Jesus came to preach the Gospel to the poor (Luke 4:18). They are the only ones who can actually hear it. They have nothing to prove or protect — worldly goods, status, or name. The status quo is not on their side.
In the first three centuries of church history, the Gospel spoke (though not exclusively) to those who belonged to the lower classes — not to the upper crust of the middle class or elite. The righteous did not need a doctor, Jesus said.
The doctor is needed with the little people, the marginalized, the poor and the rejected. But since the legalization of Christianity with Emperor Constantine of the Roman Empire in the year 313, Christianity became the official religion of the Roman Empire.
With this proclamation, almost overnight, so to speak, the underdogs were elevated to top dogs. It was the little people who trusted him the most. The higher echelons were the ones who fought him.
How dare Jesus speak against the power structure of the day. Christianity almost from day one became a top down hierarchy. I personally feel like the ship of the church is way off course. It seems to have moved 180 degrees in the opposite direction from Jesus’ Great Commission that he left with us before the crucifixion
It seems that the ship is carrying the message that “it is not about having an actual inner experience to being one of mere belief systems or belonging systems,” which is more about dualism than having Spiritual experiences. Dualism is the tendency of the human mind to divide things into opposing entities, a device invented by our monotheistic culture. One great device of Christianity’s dualism is creating “the Boogeyman,” something or someone has to be at fault or to be blamed.
There has to be an opposing force. Jesus never asked anyone about what his/her belonging system was; just, do you “believe?” It is more about keeping the clergy and upper echelons in power and control.
I run into many individuals these days who say “they are spiritual, not religious.” They seem to be saying that they feel disenfranchised in the closed world of structural domination; they are weary of power games, ritualism, moralism and all the empty rhetoric. They are more interested in egalitarianism, vulnerability, prophetic contestation, engaging with the God of the flesh, the God of passion, the God of real personal, interpersonal, and earthly incarnation. They are wanting to get away from patriarchalism, the top down filtering of the Gospel message.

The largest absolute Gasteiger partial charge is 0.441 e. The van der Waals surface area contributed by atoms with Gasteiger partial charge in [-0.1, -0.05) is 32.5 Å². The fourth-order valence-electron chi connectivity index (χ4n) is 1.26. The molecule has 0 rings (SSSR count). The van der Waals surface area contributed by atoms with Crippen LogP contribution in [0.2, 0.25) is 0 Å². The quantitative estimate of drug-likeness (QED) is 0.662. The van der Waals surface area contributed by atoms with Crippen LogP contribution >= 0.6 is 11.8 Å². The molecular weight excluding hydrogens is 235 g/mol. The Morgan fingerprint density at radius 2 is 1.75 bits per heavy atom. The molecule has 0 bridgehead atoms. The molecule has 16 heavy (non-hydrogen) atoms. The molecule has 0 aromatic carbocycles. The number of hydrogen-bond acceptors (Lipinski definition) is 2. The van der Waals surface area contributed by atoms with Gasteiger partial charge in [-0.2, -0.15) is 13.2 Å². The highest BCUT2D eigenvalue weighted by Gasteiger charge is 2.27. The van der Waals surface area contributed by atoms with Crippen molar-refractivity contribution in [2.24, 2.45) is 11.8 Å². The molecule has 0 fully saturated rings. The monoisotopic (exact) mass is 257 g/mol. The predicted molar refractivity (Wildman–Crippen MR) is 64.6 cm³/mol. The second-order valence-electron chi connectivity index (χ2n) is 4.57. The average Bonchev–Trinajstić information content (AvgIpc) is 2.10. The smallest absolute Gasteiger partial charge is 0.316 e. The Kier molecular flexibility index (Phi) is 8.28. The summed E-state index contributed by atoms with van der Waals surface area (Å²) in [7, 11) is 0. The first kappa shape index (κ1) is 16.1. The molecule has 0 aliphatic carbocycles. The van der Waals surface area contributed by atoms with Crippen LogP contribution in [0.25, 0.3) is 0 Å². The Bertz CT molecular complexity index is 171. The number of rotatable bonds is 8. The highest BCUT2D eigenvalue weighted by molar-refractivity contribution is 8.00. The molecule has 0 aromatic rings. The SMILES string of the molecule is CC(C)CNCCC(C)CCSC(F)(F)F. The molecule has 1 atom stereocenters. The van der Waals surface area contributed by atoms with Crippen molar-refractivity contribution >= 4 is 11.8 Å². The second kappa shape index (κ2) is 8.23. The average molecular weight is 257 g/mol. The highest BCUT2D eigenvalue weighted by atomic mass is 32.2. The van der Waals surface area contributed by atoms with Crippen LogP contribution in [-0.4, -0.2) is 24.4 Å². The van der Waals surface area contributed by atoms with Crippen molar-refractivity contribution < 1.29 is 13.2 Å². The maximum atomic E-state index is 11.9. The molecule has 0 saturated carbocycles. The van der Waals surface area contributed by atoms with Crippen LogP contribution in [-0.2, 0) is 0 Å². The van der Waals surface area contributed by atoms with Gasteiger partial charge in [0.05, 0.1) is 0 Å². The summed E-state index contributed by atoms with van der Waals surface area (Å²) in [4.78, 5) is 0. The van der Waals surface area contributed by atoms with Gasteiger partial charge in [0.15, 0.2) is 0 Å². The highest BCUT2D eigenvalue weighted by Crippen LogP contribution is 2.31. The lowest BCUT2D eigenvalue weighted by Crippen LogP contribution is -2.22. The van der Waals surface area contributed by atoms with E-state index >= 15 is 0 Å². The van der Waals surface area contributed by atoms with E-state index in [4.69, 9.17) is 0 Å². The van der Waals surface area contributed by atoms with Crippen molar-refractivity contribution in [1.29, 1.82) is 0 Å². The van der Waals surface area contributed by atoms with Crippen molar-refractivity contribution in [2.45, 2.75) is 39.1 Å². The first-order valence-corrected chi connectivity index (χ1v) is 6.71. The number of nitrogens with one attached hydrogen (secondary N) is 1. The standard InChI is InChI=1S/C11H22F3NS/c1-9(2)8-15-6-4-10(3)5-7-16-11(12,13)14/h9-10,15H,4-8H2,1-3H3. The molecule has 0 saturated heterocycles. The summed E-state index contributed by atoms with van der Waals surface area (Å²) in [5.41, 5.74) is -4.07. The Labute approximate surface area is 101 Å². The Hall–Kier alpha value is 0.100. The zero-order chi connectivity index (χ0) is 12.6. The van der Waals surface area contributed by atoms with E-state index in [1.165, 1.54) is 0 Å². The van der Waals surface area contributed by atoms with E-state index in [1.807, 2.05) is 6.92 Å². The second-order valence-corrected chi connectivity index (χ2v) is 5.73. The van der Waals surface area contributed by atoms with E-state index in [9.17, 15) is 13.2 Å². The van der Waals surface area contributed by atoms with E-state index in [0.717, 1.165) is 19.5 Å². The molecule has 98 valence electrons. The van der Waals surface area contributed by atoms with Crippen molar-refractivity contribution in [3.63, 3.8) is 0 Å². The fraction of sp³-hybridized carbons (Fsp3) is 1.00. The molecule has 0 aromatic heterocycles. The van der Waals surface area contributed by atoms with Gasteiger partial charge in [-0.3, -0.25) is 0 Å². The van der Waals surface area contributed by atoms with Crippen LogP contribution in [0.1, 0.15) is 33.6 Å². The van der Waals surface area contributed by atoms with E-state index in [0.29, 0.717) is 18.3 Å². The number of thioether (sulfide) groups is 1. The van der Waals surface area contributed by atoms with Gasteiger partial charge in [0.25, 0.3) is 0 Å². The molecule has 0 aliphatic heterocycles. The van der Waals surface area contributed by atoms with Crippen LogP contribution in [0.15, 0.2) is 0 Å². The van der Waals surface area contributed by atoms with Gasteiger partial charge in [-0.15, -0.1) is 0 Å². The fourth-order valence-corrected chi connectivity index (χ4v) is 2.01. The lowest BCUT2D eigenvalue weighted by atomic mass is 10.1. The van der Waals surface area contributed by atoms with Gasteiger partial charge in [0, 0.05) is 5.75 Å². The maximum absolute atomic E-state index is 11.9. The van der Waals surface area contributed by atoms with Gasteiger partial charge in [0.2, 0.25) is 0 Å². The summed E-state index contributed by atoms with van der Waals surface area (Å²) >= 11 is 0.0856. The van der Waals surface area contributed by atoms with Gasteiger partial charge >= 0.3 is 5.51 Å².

The movement from “experience” (of the Holy Ghost, the Spirit, or whatever name your faith group uses for this Spiritual Being stirring within) to belief systems is anti-conversion.
The movement back to being “spiritual” takes conversion or enlightenment, a transformation with some holiness. This, I think, is what St. Paul was referring to as the “third heaven,” where he “heard things that must not and cannot be put into human language (2 Corinthians 12:2, 4).
“Organized” religion has a vested interest in keeping us in the first or second heaven, where all can be kept in black and white, smoothie answers and in proper language, or what often is referred to as “Political Correctness.”
This process keeps us coming back to church and helps keep the clergy in business. This type of system only can lead people as far as the leader has gone. Many have not enjoyed the third heaven themselves. Transformed people transform people. One cannot teach what one does not know.
Organized religion is more about the lateral movement within the mind, the intellectual, thinking brain, not about the vertical movement to the heart where most of the “experiencing” is done.
The mind knows only that what lies by the heart.
So we have to ask ourselves: In what sense are we ourselves rich? What do we have to defend? What keeps us from being poor and open?
The issue seems to be more about not material goods or investments, but our spiritual and intellectual goods — my ego, my reputation, my self-image, my need to be right, my need to be successful, my need to have everything under control, my need to be loved (source Simplicity, p. 167-168).
The Mantra: That all may be one.